One option, which my teacher did with us (8th grade, so may not work so well with 6th graders), is to show the class a system where multiplication (or perhaps even addition) is not commutative, like matricies or 3D vectors. After showing them that that type of multiplication is not commutative, it becomes much easier to understand that there is something special about multiplication on the reals.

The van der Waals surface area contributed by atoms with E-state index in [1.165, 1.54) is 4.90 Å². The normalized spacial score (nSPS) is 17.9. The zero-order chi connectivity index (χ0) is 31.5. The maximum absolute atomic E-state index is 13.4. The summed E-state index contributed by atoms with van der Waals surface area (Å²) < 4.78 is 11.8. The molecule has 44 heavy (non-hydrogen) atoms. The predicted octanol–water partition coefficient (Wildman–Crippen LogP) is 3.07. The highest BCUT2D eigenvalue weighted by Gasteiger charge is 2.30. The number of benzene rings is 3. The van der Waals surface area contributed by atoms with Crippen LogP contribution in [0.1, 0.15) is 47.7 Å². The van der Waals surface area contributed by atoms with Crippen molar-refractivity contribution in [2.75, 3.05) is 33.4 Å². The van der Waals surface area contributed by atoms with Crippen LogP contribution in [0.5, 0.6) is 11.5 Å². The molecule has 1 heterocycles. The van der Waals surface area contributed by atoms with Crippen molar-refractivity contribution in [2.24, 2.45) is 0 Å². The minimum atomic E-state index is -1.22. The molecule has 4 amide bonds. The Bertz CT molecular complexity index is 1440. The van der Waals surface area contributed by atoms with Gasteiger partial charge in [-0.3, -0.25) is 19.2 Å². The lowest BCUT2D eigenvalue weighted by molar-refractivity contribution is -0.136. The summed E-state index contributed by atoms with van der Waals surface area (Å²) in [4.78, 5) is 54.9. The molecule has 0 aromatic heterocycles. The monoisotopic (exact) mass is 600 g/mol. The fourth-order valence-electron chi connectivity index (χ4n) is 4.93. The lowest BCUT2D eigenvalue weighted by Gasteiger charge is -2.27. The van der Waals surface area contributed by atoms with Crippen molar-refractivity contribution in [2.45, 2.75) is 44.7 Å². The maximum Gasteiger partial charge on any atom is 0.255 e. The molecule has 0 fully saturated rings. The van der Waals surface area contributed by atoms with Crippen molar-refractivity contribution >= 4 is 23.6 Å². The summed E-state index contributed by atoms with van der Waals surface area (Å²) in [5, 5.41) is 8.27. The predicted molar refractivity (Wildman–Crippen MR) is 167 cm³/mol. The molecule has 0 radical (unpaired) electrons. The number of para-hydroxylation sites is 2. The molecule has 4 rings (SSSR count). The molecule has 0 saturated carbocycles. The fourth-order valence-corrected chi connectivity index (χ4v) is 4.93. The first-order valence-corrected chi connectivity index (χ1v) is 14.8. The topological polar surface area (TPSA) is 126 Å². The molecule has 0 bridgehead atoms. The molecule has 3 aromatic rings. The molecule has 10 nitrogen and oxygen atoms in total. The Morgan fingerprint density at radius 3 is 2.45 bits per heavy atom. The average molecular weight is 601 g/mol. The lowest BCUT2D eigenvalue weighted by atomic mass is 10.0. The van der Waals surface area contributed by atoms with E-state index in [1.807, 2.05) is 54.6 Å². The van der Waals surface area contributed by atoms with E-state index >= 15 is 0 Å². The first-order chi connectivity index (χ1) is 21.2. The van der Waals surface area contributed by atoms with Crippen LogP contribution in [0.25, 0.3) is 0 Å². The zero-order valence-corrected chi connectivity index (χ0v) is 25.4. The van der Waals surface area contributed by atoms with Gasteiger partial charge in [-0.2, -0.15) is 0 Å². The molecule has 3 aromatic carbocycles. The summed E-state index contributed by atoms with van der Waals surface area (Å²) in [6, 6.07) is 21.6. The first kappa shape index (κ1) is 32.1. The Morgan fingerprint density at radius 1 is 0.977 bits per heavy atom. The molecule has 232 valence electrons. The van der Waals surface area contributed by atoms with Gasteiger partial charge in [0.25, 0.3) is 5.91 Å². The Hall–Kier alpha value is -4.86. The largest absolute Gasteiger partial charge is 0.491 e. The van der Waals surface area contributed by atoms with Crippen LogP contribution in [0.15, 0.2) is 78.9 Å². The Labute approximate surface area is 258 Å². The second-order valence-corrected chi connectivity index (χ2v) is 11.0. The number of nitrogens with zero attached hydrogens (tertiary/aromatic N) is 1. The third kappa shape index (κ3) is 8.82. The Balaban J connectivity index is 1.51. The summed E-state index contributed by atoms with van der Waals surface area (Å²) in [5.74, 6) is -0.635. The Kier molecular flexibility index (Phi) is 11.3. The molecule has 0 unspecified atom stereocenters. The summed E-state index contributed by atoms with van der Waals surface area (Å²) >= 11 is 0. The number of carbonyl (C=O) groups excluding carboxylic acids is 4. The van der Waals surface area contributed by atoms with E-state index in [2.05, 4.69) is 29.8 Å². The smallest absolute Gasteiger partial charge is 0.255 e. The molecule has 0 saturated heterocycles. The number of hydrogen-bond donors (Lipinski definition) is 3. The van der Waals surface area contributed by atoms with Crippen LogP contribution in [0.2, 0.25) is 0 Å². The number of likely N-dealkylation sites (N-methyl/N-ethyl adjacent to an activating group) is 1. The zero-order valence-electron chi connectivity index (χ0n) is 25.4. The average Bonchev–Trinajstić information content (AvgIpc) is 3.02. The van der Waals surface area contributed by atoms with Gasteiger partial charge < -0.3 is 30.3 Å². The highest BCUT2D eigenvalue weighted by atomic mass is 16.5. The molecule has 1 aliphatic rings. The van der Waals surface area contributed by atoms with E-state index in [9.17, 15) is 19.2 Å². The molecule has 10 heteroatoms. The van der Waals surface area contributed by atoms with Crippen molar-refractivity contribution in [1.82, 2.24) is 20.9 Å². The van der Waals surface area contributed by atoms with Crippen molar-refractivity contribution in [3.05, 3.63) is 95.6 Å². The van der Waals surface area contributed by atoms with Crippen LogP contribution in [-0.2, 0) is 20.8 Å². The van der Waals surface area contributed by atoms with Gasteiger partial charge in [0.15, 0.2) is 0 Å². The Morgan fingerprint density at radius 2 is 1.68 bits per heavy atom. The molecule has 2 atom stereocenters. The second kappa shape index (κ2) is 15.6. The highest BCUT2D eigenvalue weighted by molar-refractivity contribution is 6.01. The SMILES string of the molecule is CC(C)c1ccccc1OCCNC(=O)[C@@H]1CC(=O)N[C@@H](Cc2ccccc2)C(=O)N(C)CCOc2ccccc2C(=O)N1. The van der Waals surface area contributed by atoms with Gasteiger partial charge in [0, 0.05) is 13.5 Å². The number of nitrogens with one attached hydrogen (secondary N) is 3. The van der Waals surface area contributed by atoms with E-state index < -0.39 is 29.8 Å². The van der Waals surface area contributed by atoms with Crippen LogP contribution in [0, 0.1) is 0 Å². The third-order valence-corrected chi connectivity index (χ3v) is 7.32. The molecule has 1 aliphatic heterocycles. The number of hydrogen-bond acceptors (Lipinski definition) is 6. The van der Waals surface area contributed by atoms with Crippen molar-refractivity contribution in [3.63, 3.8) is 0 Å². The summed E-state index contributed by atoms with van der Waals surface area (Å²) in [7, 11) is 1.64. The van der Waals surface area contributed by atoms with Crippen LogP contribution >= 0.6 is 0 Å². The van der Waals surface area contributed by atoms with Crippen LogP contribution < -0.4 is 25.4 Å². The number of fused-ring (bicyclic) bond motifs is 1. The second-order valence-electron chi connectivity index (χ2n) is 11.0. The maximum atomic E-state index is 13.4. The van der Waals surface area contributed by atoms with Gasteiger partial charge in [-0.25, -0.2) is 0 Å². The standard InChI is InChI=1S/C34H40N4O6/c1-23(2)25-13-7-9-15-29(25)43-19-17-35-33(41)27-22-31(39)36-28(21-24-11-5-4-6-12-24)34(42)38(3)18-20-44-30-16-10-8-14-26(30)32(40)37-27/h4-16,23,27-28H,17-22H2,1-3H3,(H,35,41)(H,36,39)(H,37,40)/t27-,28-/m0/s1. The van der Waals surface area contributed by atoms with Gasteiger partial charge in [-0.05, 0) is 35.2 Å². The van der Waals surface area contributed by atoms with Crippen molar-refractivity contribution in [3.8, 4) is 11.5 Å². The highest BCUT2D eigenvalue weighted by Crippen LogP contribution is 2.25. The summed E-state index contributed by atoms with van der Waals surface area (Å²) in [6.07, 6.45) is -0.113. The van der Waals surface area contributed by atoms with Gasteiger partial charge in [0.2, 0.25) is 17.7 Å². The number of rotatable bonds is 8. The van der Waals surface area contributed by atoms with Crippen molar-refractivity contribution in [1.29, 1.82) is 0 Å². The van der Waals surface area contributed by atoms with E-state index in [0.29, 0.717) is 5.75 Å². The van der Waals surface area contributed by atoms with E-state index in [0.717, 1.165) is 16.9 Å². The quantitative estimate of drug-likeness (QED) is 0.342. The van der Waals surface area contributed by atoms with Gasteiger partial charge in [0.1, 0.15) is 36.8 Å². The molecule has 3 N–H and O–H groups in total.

The entire rest of the field axioms can be handled the same way, if you can just show systems that don't have all the properties that they take for granted.
- commutativity of addition
- distributivity of multiplication over addition
- associativity of addition/multiplication
- existence of identity/zero
- existence of an equivalence relation
- existence of an order relation
- trichotomy (for any $a,b$, exactly one of $a < b$, $a = b$, or $a> b$)
- transience of equality
- substitution ($a=b \oplus c \wedge c=d \to a=b \oplus d$)
Although most middle schoolers might not be willing to learn this sort of stuff.